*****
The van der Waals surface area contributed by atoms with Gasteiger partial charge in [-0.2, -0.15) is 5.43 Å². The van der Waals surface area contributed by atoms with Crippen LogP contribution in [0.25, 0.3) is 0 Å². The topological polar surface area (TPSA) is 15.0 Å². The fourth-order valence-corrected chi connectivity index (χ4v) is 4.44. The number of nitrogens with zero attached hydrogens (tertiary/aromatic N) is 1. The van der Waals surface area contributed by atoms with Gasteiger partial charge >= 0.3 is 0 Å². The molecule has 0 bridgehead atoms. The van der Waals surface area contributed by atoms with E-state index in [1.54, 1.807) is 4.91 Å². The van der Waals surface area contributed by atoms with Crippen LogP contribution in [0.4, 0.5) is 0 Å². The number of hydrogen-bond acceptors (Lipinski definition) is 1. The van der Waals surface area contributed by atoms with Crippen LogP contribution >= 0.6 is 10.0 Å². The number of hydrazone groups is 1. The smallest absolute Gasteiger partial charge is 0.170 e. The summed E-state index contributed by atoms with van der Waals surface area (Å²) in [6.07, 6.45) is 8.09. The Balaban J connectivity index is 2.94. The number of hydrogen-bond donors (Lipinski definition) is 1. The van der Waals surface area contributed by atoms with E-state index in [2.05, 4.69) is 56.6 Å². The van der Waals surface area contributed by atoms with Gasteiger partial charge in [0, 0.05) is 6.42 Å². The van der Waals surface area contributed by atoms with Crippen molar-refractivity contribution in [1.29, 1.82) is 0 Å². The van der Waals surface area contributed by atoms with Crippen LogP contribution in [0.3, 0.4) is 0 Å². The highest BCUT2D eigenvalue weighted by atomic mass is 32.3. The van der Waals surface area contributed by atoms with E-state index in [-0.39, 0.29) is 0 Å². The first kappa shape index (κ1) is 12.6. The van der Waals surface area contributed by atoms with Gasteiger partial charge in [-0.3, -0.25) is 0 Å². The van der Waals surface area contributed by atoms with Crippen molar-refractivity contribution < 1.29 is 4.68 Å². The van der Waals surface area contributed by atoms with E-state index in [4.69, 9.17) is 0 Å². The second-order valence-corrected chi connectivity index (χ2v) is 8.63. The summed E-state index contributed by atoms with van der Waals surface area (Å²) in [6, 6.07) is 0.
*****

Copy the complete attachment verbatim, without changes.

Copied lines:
The van der Waals surface area contributed by atoms with Gasteiger partial charge in [-0.2, -0.15) is 5.43 Å². The van der Waals surface area contributed by atoms with Crippen LogP contribution in [0.25, 0.3) is 0 Å². The topological polar surface area (TPSA) is 15.0 Å². The fourth-order valence-corrected chi connectivity index (χ4v) is 4.44. The number of nitrogens with zero attached hydrogens (tertiary/aromatic N) is 1. The van der Waals surface area contributed by atoms with Gasteiger partial charge >= 0.3 is 0 Å². The molecule has 0 bridgehead atoms. The van der Waals surface area contributed by atoms with E-state index in [1.54, 1.807) is 4.91 Å². The van der Waals surface area contributed by atoms with Crippen LogP contribution in [0.4, 0.5) is 0 Å². The number of hydrogen-bond acceptors (Lipinski definition) is 1. The van der Waals surface area contributed by atoms with Crippen LogP contribution >= 0.6 is 10.0 Å². The number of hydrazone groups is 1. The smallest absolute Gasteiger partial charge is 0.170 e. The summed E-state index contributed by atoms with van der Waals surface area (Å²) in [6.07, 6.45) is 8.09. The Balaban J connectivity index is 2.94. The number of hydrogen-bond donors (Lipinski definition) is 1. The van der Waals surface area contributed by atoms with E-state index in [2.05, 4.69) is 56.6 Å². The van der Waals surface area contributed by atoms with Gasteiger partial charge in [0, 0.05) is 6.42 Å². The van der Waals surface area contributed by atoms with Crippen molar-refractivity contribution in [1.29, 1.82) is 0 Å². The van der Waals surface area contributed by atoms with Crippen LogP contribution in [0.3, 0.4) is 0 Å². The highest BCUT2D eigenvalue weighted by atomic mass is 32.3. The van der Waals surface area contributed by atoms with E-state index in [-0.39, 0.29) is 0 Å². The first kappa shape index (κ1) is 12.6. The van der Waals surface area contributed by atoms with Gasteiger partial charge in [-0.3, -0.25) is 0 Å². The van der Waals surface area contributed by atoms with Crippen molar-refractivity contribution < 1.29 is 4.68 Å². The van der Waals surface area contributed by atoms with E-state index in [4.69, 9.17) is 0 Å². The second-order valence-corrected chi connectivity index (χ2v) is 8.63. The summed E-state index contributed by atoms with van der Waals surface area (Å²) in [6, 6.07) is 0.